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Tissue-specific accumulation of cadmium in subcellular compartments of eastern oysters Crassostrea virginica Gmelin (Bivalvia: Ostreidae)
Sokolova, I.M.; Ringwood, A.H.; Johnson, C. (2005). Tissue-specific accumulation of cadmium in subcellular compartments of eastern oysters Crassostrea virginica Gmelin (Bivalvia: Ostreidae). Aquat. Toxicol. 74(3): 218-228.
In: Aquatic Toxicology. Elsevier Science: Tokyo; New York; London; Amsterdam. ISSN 0166-445X, more
Peer reviewed article  

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    Accumulation; Cadmium; Lysosomes; Mitochondria; Crassostrea virginica (Gmelin, 1791) [WoRMS]; Marine
Author keywords
    cadmium; accumulation; subcellular distribution; mitochondria;lysosomes; bivalve mollusks

Authors  Top 
  • Sokolova, I.M.
  • Ringwood, A.H.
  • Johnson, C.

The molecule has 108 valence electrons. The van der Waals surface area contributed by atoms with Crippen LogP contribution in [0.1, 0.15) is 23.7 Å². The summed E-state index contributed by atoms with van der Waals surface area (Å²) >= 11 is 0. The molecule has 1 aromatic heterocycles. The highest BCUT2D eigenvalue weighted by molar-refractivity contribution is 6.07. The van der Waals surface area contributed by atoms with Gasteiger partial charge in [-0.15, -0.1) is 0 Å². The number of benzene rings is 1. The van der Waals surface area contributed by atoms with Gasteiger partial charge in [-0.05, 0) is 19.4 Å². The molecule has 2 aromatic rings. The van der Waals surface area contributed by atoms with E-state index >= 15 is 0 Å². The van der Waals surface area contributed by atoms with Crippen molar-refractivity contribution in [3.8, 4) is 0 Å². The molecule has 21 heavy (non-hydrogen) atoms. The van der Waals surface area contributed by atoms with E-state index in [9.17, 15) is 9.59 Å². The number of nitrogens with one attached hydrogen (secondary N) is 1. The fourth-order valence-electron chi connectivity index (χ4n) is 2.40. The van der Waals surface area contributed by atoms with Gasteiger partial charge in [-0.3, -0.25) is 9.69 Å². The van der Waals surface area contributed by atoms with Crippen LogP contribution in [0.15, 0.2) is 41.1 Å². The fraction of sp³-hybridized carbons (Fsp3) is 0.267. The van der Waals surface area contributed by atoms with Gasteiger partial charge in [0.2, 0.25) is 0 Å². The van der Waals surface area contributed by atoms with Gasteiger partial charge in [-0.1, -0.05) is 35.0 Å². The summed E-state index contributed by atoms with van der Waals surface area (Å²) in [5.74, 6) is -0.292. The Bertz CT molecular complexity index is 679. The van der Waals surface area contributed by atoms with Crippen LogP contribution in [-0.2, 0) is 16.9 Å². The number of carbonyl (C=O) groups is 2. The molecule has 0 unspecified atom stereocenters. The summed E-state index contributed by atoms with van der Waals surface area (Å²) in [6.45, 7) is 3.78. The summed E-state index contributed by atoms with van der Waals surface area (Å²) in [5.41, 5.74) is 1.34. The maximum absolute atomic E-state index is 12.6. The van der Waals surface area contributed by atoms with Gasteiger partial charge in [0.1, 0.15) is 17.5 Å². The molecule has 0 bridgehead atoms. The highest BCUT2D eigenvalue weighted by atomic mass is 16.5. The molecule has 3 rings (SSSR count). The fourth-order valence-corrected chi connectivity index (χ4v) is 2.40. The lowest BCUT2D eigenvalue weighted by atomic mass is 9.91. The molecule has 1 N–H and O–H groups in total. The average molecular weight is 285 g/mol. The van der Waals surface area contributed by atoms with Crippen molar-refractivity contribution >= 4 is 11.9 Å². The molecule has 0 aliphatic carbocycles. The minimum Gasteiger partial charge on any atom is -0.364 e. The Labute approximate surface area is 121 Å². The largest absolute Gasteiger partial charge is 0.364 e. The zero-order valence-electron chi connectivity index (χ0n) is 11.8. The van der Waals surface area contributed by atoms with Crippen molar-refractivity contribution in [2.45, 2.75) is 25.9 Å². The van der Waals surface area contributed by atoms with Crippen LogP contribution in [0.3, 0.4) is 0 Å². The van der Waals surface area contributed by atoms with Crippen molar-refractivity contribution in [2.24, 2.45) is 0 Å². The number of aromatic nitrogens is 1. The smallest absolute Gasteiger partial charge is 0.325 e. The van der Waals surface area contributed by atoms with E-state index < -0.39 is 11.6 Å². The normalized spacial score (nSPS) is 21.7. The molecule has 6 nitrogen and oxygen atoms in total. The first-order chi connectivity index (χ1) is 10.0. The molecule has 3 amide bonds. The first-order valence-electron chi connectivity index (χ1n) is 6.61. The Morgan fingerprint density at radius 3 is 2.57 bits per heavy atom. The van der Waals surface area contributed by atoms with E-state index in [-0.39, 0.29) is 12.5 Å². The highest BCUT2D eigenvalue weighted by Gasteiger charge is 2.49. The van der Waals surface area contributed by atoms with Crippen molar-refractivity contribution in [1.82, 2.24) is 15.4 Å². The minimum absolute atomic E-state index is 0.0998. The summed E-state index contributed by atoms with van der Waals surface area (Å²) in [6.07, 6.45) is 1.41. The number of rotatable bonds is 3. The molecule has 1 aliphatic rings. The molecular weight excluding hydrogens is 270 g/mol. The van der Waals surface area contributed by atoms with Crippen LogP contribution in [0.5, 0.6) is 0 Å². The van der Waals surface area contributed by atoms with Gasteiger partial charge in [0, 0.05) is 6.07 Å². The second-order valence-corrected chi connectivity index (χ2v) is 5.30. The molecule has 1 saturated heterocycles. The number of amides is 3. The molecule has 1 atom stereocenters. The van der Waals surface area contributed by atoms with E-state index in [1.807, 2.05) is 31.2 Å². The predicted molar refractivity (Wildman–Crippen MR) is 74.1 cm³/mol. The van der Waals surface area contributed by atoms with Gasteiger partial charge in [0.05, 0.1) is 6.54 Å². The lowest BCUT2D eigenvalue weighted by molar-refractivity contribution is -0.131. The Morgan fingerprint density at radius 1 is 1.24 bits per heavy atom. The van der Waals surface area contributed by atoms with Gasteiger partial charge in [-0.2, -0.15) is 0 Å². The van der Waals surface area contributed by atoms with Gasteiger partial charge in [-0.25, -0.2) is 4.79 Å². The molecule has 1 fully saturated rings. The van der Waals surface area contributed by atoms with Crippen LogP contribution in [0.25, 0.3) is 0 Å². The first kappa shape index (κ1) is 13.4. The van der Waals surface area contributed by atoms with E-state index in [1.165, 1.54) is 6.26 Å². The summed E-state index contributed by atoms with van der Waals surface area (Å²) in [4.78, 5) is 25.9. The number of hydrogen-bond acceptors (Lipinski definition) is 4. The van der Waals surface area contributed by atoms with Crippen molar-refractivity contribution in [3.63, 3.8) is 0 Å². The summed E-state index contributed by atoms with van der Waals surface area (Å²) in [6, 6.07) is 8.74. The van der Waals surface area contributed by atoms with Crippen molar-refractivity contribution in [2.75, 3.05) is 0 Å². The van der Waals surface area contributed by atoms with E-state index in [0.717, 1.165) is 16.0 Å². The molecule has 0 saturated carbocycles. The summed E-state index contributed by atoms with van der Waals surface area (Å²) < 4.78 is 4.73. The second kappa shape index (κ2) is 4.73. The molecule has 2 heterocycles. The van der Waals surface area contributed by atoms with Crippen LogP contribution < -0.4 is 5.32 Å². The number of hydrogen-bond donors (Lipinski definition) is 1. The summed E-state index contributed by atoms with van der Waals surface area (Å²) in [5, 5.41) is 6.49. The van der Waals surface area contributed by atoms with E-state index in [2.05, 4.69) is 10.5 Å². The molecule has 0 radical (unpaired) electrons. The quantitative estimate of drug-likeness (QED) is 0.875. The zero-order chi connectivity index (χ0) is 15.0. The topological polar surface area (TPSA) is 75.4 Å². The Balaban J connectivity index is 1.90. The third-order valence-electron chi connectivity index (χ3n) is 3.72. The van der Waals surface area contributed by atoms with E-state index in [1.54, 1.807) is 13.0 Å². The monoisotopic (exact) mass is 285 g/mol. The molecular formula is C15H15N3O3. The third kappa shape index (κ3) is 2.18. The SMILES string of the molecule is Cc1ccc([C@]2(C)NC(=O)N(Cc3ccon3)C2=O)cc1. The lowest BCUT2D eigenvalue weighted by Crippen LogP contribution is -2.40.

Cadmium distribution was studied in different subcellular fractions of gill and hepatopancreas tissues of eastern oysters Crassostrea virginica. Oysters were exposed for up to 21 days to low sublethal Cd concentrations (25 μg L−1). Gill and hepatopancreas tissues were sampled and divided into organelle fractions and cytosol by differential centrifugation. Organelle content of different fractions was verified by activities of marker enzymes, citrate synthase and acid phosphatase for mitochondria and lysosomes, respectively. In both tissue types, there was a significant accumulation of cadmium in cytosol reaching 230–350 ng mg−1 protein. Among organelles, mitochondria were the main target for Cd bioaccumulation in gills (250–300 ng mg−1 protein), whereas in hepatopancreas tissues, the highest cadmium accumulation occurred in lysosomes (90–94 ng mg−1 protein). Although 75–83% of total cadmium burden was associated with the cytosol reflecting high volume fraction of this compartment, Cd concentrations in organelle fractions reached levels that could cause dysfunction of mitochondria and lysosomes. Organ- and organelle-specific patterns of cadmium bioaccumulation support our previous in vivo studies, which showed adverse effects of cadmium exposures on mitochondrial oxidation in gills and on the lysosomal system of hepatopancreas. This may have important implications for the development of biomarkers of effect for heavy metals and for understanding the mechanisms of toxic effects of metals.

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